Will number of bugs and number of tests KPIs improve quality?

  • My company wishes to use two primary KPIs to help improve quality.

    • Number of bugs (less is better)
    • Number of tests (more is better)

    Will improving these figures actually improve quality?

  • No

    Some general guidelines:

    • Any metric can and will be gamed. It is possible to have an application with thousands of passing unit tests that crashes on startup. It is also possible for bug count metrics to drive actual bug counts underground.
    • Using a metric as a guideline to indicate the team's current status will work. Using one to push the team to change/improve their ways will not.
    • The proposed metrics have favor in some organizations because they are easy to collect, not because they have value.
    • The way to improve quality in any product or organization is for everyone involved to be actively working to improve quality in their part of the organization. This includes ensuring that nobody feels the need to take short-cuts to meet deadlines, accepting that bugs will happen, and that when taken far enough the root cause is usually some variation of:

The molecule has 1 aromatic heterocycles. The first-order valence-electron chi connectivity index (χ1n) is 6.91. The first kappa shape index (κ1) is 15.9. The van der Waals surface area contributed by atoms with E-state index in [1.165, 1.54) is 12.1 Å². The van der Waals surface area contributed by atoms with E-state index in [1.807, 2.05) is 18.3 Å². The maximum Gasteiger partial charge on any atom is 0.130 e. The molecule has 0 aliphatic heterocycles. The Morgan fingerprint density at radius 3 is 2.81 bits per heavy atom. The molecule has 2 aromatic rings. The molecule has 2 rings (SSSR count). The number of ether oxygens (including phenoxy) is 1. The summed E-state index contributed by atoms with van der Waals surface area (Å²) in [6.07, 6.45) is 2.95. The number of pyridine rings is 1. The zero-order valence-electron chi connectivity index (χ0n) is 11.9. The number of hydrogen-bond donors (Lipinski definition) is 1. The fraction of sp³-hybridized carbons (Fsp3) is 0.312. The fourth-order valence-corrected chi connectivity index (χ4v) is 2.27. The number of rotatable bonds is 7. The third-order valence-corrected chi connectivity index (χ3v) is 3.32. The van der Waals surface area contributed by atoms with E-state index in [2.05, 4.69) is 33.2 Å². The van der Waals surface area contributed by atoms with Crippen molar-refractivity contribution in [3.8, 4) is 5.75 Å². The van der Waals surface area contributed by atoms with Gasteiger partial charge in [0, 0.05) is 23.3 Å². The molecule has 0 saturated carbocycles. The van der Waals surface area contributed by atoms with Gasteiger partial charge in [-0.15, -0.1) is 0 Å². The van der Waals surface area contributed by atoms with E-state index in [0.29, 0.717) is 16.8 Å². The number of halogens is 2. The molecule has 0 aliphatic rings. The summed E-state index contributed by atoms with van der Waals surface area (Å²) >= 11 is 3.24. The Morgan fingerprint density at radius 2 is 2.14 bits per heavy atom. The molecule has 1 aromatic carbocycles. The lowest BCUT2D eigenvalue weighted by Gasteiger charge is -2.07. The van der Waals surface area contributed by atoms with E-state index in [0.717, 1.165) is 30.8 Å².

• product complexity, where there what appears to be a simple problem causes unforeseen knock-on effects. This is usually caused by the developers/testers being insufficiently familiar with the application in test, although if the application is large enough or complex enough, it's possible that nobody can be sufficiently familiar with the application to prevent unforeseen circumstance bugs.
      • communication issues, where there is a mismatch between what customers expect, what developers/testers are told, and what actually gets built. It's entirely possible for nobody to be at fault in these cases - and just as possible for everyone to be at fault
      • schedule pressures, forcing developers/testers to take shortcuts to meet deadlines outside their control.
    • Metrics imposed without the agreement of a team will generate resentment and mistrust, which inevitably leads to gaming the metric.
    • Not all bugs are equal, and not all tests are equal. Using bug counts as KPIs effectively ranks the showstopper bug that prevents users logging on as equal to the typo on a page only ever seen by top level users and used maybe once a year. Using test counts as KPIs effectively ranks tests of the most commonly used functionality as equal to tests of "set it and forget it" functionality.

    I have yet to see any good reason for using bug counts or test counts as a KPI.

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